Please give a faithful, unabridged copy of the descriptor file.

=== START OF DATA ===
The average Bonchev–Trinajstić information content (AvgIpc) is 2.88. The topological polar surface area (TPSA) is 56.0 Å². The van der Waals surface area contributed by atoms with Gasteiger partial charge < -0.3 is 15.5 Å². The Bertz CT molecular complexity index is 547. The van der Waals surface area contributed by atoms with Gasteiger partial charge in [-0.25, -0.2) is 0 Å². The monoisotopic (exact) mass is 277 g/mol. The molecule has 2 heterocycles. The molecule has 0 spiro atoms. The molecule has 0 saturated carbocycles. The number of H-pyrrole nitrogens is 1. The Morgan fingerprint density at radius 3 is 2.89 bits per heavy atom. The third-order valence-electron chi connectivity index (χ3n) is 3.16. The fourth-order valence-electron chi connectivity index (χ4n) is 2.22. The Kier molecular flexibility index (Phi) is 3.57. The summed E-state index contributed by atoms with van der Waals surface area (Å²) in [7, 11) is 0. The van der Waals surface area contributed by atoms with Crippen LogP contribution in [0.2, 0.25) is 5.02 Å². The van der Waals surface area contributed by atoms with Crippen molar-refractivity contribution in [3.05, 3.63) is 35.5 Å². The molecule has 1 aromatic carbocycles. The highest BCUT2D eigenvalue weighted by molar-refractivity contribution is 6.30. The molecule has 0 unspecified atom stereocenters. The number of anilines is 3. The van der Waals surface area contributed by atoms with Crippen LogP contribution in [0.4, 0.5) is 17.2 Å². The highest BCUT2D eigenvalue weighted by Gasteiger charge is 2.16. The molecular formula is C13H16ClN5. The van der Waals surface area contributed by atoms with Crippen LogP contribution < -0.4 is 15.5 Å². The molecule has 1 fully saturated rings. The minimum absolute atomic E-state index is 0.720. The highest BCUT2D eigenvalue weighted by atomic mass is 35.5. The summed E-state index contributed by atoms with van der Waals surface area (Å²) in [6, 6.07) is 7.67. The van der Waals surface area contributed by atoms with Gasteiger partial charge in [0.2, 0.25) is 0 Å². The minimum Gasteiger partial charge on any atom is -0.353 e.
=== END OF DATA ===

The average Bonchev–Trinajstić information content (AvgIpc) is 2.88. The topological polar surface area (TPSA) is 56.0 Å². The van der Waals surface area contributed by atoms with Gasteiger partial charge < -0.3 is 15.5 Å². The Bertz CT molecular complexity index is 547. The van der Waals surface area contributed by atoms with Gasteiger partial charge in [-0.25, -0.2) is 0 Å². The monoisotopic (exact) mass is 277 g/mol. The molecule has 2 heterocycles. The molecule has 0 spiro atoms. The molecule has 0 saturated carbocycles. The number of H-pyrrole nitrogens is 1. The Morgan fingerprint density at radius 3 is 2.89 bits per heavy atom. The third-order valence-electron chi connectivity index (χ3n) is 3.16. The fourth-order valence-electron chi connectivity index (χ4n) is 2.22. The Kier molecular flexibility index (Phi) is 3.57. The summed E-state index contributed by atoms with van der Waals surface area (Å²) in [7, 11) is 0. The van der Waals surface area contributed by atoms with Crippen LogP contribution in [0.2, 0.25) is 5.02 Å². The van der Waals surface area contributed by atoms with Crippen molar-refractivity contribution in [3.05, 3.63) is 35.5 Å². The molecule has 1 aromatic carbocycles. The highest BCUT2D eigenvalue weighted by molar-refractivity contribution is 6.30. The molecule has 0 unspecified atom stereocenters. The number of anilines is 3. The van der Waals surface area contributed by atoms with Crippen LogP contribution in [0.4, 0.5) is 17.2 Å². The highest BCUT2D eigenvalue weighted by Gasteiger charge is 2.16. The molecular formula is C13H16ClN5. The van der Waals surface area contributed by atoms with Crippen LogP contribution < -0.4 is 15.5 Å². The molecule has 1 fully saturated rings. The minimum absolute atomic E-state index is 0.720. The highest BCUT2D eigenvalue weighted by atomic mass is 35.5. The summed E-state index contributed by atoms with van der Waals surface area (Å²) in [6, 6.07) is 7.67. The van der Waals surface area contributed by atoms with Gasteiger partial charge in [0.2, 0.25) is 0 Å². The minimum Gasteiger partial charge on any atom is -0.353 e.